by Debalina Ghoshal, non-resident fellow at the Council on International Policy and Indian correspondent to this magazine, Kolkata
Nuclear Weapon States (NWSs) – China, France, the United Kingdom, Russia and the United States – and other so called nuclear powers strive to develop technologies and systems that allow them to survive enemy nuclear or conventional attacks on their nuclear forces, and then strike against the enemy capabilities. For the survivability of nuclear weapons and nuclear forces, sea-based nuclear deterrence is one of the best forms that ensures survivability of own weapons on submersible ballistic nuclear ships (SSBN). When they enable states, after an attack, to inflict the assured destruction of an adversary, then the concept of mutual assured destruction is credible. Submarine-launched ballistic missiles (SLBMs) fired from SSBNs provide the best form of sea-based nuclear deterrence owing to the fact that SSBNs can be submerged in water for months and hence the scope of being detected remains low. This provides states with an assured second counter-strike capability. That is what India is striving for.
The Indo-China standoff
In the recent past, given the Indo-China standoff, India has focused largely on exerting greater influence in the Indian Ocean Region (IOR). This region is also a hotbed for nuclear escalation especially as both China and India work towards strengthening their counter-strike and second strike capabilities, focusing on sea-based nuclear deterrence. Consequently, maritime prowess in the IOR would strengthen India’s naval deterrence against China. Several of India’s warships were deployed in 2020 in the region to deter China. For the moment, India’s dissuasion relies and will continue to rely on India’s “no first use” doctrine, which means for the moment, that platforms and weapons are separated in peace time.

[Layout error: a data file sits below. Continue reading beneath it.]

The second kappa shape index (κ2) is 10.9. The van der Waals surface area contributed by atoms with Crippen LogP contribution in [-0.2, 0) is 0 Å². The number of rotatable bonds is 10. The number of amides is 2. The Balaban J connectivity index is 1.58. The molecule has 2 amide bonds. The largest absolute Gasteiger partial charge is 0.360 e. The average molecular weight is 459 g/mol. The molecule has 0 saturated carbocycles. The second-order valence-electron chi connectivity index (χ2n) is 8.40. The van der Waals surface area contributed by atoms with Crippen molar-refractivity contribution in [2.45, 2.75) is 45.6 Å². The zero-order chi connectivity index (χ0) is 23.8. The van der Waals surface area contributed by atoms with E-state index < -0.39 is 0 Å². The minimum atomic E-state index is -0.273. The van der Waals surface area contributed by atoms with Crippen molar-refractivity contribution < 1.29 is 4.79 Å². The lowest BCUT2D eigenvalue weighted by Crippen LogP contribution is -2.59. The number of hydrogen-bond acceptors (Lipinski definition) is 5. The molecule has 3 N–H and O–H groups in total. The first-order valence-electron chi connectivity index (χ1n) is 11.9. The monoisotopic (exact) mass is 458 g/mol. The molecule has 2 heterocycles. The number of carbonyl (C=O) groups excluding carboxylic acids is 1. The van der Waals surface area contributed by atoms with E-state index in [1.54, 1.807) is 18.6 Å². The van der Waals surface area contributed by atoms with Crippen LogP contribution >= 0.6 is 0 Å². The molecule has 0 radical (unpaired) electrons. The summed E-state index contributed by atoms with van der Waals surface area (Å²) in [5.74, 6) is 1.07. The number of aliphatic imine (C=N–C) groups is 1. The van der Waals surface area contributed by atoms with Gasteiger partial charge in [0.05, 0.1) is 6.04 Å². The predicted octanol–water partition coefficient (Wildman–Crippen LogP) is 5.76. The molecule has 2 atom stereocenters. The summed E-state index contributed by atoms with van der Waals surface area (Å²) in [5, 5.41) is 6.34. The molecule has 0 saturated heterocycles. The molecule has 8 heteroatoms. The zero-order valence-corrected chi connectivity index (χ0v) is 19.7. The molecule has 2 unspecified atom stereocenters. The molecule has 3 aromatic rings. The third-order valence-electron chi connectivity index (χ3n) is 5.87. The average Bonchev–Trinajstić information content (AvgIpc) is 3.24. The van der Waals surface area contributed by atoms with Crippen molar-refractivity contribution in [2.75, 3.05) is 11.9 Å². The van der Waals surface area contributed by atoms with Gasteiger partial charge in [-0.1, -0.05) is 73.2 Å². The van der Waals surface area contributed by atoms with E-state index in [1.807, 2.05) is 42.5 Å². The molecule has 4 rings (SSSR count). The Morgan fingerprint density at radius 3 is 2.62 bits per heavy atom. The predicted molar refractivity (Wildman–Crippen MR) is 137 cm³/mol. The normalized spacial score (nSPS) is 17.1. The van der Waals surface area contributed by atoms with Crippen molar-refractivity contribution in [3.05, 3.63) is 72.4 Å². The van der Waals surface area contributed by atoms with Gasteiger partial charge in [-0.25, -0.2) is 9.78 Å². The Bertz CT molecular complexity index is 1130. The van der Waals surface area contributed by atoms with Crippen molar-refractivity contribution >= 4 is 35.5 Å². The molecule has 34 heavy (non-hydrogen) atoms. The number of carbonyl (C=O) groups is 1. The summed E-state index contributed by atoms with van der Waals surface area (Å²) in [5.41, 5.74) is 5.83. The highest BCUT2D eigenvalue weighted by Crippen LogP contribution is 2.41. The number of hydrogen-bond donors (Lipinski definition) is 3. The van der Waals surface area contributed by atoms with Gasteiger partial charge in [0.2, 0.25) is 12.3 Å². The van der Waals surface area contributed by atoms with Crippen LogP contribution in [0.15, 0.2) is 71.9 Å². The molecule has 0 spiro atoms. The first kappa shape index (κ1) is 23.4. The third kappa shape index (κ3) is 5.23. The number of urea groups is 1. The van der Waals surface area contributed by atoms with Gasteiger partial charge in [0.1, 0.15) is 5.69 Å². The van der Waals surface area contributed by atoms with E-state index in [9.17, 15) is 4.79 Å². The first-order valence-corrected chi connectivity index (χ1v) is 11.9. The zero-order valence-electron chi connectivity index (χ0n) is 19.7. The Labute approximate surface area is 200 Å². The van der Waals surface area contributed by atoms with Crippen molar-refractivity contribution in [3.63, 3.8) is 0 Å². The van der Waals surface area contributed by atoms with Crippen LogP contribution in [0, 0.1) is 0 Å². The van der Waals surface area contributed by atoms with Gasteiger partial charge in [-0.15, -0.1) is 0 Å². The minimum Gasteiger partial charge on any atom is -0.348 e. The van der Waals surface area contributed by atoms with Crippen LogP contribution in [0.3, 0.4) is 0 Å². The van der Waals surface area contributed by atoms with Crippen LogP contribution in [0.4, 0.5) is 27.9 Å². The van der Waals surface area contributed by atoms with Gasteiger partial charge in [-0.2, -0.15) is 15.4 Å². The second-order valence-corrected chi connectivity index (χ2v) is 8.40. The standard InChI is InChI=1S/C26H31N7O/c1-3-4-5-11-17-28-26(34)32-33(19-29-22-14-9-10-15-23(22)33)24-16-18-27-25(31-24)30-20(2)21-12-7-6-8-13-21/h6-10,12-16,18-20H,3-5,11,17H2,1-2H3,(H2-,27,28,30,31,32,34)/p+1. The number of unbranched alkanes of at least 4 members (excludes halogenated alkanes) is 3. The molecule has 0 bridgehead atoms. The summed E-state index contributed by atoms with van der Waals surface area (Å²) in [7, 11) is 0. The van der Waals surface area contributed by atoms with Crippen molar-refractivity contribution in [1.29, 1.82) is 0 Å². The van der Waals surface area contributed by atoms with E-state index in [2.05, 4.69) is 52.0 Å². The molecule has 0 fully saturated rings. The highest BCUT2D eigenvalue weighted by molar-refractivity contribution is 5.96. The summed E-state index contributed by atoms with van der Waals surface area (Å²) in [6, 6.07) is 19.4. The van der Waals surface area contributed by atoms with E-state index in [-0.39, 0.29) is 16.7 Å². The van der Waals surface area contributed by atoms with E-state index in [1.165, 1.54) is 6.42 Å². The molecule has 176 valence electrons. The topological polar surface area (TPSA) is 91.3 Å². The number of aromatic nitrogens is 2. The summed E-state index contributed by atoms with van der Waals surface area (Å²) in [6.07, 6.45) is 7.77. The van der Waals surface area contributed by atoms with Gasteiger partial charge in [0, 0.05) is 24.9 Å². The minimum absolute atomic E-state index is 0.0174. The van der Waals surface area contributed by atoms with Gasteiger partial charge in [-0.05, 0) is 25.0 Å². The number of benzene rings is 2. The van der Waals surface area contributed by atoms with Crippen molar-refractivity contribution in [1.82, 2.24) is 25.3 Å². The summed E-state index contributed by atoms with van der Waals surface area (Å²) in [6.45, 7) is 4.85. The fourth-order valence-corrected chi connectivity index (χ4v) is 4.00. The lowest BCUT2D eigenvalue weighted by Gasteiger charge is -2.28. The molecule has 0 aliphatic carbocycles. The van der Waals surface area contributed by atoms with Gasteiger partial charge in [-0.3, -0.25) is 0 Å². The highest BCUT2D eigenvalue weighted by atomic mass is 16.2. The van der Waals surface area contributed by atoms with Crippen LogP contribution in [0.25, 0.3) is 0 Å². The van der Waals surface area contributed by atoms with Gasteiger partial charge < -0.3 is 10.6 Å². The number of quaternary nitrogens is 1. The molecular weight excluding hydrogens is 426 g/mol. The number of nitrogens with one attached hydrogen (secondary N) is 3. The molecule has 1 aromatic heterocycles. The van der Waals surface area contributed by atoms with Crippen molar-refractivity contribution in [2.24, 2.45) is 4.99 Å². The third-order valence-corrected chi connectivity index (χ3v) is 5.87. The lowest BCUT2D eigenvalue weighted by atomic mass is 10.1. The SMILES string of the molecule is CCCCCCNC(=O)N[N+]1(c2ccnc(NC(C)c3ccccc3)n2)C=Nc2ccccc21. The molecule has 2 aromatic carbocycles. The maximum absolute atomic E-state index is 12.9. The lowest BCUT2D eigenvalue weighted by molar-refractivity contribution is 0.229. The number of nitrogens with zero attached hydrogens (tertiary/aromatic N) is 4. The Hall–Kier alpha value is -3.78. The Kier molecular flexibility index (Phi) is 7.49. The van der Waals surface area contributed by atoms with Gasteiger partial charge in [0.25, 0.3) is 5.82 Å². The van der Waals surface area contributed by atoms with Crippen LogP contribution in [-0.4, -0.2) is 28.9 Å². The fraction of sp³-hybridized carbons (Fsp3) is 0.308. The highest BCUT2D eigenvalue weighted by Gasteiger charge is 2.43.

How to keep a balance
China has already developed SSBNs like the Jin and Xia class and SSNs. China’s naval presence is not just restricted to the IOR. The People’s Liberation Army/Navy (PLAN) has exerted its influence in the South China Sea (SCS) and East China Sea (ECS) regions and also in the Arctic. Slowly, China could deploy its SSBNs in the Arctic region too. Hence, India would need to keep up the pace with this growth and global presence of Chinese naval power.
In November 2018, India’s first SSBN, “INS Arihant”, commissioned into the Indian Navy in 2016 as its first deterrence patrol, is now ready to perform a deterrence role. As stated in the Indian Navy doctrine, “SSBN due to stealth characteristics enabling discrete and prolonged deployment, and combat capabilities including weapon outfit, provides a credible, effective and survivable capability, and contributes to assurance of punitive retaliation in accordance with our nuclear doctrine”.
Exert greater maritime influence
The doctrine further states that SSBNs “also counter an adversary’s strategy of seeking advantage for nuclear posturing and escalation.” Consequently, India is developing and building up state of the art SSBNs.